Top of the agenda this week is our response to the proposed changes in two hugely influential documents:
The National Planning Policy Framework in consultation now until 10 May; and the EU Waste Regulations that will be introduced into the UK statute book after Brexit but will apply until the end of 2020, and beyond if that, if that is what the UK chooses to do. It was passed by MEPs this week. Next it goes to EU environment ministers, including Michael Gove, who must accept or reject it without further amendment.
We have been working on the regulations for months, seeking support for our environment and for costs incurred by local authorities. Many, though not all, of our recommendations were adopted.
I am currently the Council of European Municipalities and Regions’ elected spokesperson for the Environment, with particular reference to waste.
There is a big move to reducing waste in the first place, especially the packaging, and the re-use of materials, rather than incineration; though there remains a place for both across Europe (see the LGA Environment, Economy, Housing and Transport Board’s Waste and Recycling Policy report, undertaken by the consultants Eunomia in December 2017). Measures need to be wide-ranging and innovative. For plastic-digesting enzymes, our bio-digesters will need to be lined with something other than plastic I presume! There is a stronger move to re-use materials by developing an effective “circular economy”.
Under a revised Waste Framework Directive, national authorities will have to ensure that, by 2030, 60 per cent of municipal refuse is being routinely recycled, with an interim target of 55 per cent for 2025. Some countries recycled less than 20 per cent in 2013 and got a five-year grace period. Packaging gets the tougher target of 70 per cent being recycled by 2030. And, from 2035, the amount of municipal waste landfilled should be reduced to 10 per cent or less of the total amount of municipal waste generated.
We are required to separately collect hazardous waste, textiles and bio-waste by 2025 latest, for safety and for re-use of materials. New rules on the treatment of scrap cars, batteries, and waste electrical and electronic equipment bring them in line with the new, broader EU rules on the treatment and prevention of waste.
This is clearly the right direction for us and our communities. Many councils are now revising their joint waste management strategies, working cross-council to get economies of scale for the county. Significant changes in the way we produce, package and re-use materials needs capital and certainty in the business plan. The aim is to halve food waste by 2030. In the meantime, we need to increase our recycling of materials through composting or bio-digesters. There are obviously upfront costs of separating out food waste, but industrial scale improvement of the land would make farming more sustainable too!
Local authorities do tackle manufacturers and retailers to achieve better product design and packaging that is both reduced and recyclable, albeit though influence, rather than power, it seems. Polystyrene and single-use plastic has been the mainstay of making goods easy to display and to carry, however, easily recyclable packaging makes waste disposal easier for our residents, saves considerable amounts of money and energy, whilst protecting our environment. Can innovation make it cost-effective to recycle more of our waste? Contracts that are set narrowly to be more profitable look good at the outset. They may, however, be less good when 25 per cent of what looks recyclable to the diligent resident turns out not to be cost-effective to recycle after all. These materials count as “contaminants” and incur separate costs.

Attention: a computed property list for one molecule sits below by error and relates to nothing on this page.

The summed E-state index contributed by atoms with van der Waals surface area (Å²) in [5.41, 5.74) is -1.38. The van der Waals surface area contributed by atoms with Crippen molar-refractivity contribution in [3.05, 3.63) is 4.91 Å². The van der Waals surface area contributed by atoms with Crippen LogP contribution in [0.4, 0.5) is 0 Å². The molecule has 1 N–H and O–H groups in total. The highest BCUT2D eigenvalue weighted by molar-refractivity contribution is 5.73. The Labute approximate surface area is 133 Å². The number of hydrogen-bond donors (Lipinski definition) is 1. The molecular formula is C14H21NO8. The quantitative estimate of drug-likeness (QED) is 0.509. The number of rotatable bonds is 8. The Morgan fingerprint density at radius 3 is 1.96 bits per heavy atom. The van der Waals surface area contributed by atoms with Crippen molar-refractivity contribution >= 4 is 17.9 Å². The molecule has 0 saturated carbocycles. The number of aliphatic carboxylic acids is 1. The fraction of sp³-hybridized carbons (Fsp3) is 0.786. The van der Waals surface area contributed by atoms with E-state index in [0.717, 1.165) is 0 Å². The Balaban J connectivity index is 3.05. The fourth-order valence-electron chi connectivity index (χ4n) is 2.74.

As you well know, local government is closest to the citizen, and able to focus on the small, localised innovations that together can make a big difference. Then we can encourage others to do likewise. For example, many of our members are proposing more refill points for people to top-up water bottles; banning single-use plastics from municipal buildings; promoting volunteer anti-litter and clear-up schemes. Public pressure makes a difference and some of our members have taken to leaving the plastic packaging in the shop!
“The focus of the LGA Board has been on waste minimisation for the future but also needing to take into consideration the financial impact on local authorities - both in terms of investment in future management of waste and income from recyclate,” writes Independent Group member Cllr Rachel Eburne, who runs a think tank you may like to join.
In response to a recent government consultation, our group members also supported alternatives to plastic and deposit schemes on returned packaging. (By the way, can anyone think of an alternative to marathon runners setting a good example, other than with single-use plastic bottles?)
As local authorities, we are always improving our management of waste, but there is a limit to what can be achieved at this end stage. The real need is to reduce waste, especially certain kinds of waste that are difficult to recycle. It seems to me, with spring upon us, that growing one’s own food in the garden remains the most sustainable of all!